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Hard rock stars sing for Armenian school
(AFP) – 8 hours ago

YEREVAN — Hard rock stars Ian Gillan and Tony Iommi, famous for playing with Deep Purple and Black Sabbath, launched a charity record on Friday to raise money for a music school in ex-Soviet Armenia.

Proceeds from the record by singer Gillan and guitarist Iommi's band WhoCares are intended to help rebuild the impoverished school in the Armenian city of Gyumri, which was hit by a massive earthquake in 1988 that killed 25,000 people.

"I'm very happy that our collaboration with the rock stars is continuing," Armenian Prime Minister Tigran Sarkisian, known as a fan of hard rock, said at the launch in Yerevan.

"They fell in love with our country and this disc is an expression of that."

The record, "Out of My Mind", is accompanied by a film about the British musicians' long-term involvement with the small Caucasus republic.

"Both Gillan and Iommi have spent a lot of time in Armenia, fallen in love with the country and the people and have dedicated a lot of work to a nation still shocked after the earthquake," said a statement on Gillan's website.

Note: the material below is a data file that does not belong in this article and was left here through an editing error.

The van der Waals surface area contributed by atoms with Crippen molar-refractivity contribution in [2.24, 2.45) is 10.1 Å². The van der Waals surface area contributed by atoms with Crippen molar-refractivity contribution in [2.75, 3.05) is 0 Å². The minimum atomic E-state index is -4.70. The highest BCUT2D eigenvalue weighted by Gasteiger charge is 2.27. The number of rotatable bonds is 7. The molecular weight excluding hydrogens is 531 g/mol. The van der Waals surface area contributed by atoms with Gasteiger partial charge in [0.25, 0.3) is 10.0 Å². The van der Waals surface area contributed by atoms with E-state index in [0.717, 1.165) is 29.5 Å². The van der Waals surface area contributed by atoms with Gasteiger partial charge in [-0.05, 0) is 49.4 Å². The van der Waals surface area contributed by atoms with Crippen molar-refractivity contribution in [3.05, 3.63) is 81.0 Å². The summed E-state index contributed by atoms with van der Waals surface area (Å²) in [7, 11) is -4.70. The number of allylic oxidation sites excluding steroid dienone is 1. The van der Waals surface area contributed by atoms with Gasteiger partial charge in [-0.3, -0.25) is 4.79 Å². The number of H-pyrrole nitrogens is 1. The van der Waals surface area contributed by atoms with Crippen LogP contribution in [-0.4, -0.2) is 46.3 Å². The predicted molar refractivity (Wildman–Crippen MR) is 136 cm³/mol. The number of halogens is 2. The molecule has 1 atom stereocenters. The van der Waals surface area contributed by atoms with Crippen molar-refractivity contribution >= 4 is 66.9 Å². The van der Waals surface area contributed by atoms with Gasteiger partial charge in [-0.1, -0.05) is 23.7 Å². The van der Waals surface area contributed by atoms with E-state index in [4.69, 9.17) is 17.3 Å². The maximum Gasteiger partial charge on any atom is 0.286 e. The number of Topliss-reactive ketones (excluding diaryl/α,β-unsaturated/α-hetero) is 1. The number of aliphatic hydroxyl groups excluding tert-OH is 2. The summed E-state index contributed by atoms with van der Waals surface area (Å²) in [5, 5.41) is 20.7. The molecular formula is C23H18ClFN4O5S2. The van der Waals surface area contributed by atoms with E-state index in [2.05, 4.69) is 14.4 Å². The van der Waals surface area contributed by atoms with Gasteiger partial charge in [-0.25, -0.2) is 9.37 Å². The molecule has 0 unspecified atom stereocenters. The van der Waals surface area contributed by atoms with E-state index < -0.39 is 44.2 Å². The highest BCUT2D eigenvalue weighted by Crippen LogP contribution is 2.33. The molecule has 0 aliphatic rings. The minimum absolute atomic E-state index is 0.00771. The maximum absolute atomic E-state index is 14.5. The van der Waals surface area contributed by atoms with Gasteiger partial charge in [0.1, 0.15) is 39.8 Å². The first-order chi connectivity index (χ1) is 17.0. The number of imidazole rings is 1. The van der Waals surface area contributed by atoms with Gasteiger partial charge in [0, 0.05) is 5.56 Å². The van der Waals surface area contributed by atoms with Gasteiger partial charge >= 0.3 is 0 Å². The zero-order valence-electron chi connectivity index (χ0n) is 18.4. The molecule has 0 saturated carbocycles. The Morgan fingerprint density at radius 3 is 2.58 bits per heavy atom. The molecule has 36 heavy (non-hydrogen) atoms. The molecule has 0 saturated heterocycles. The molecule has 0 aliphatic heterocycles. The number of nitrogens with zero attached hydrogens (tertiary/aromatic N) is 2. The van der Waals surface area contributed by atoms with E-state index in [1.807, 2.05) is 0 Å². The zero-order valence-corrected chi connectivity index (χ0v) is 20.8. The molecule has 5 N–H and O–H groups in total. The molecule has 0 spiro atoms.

Deep Purple played a concert in Armenia in 1990 to raise funds after the earthquake, and another charity show for 10,000 people in Yerevan last year.

A version of the band's best-known song "Smoke on the Water" featuring stars from Pink Floyd and Queen was also released as part of the Rock Aid Armenia campaign, which led the authorities in Yerevan to award state honours to the musicians in gratitude.

Deep Purple remain hugely popular across the former Soviet Union, counting Russian President Dmitry Medvedev among their fans as well as the Armenian prime minister.

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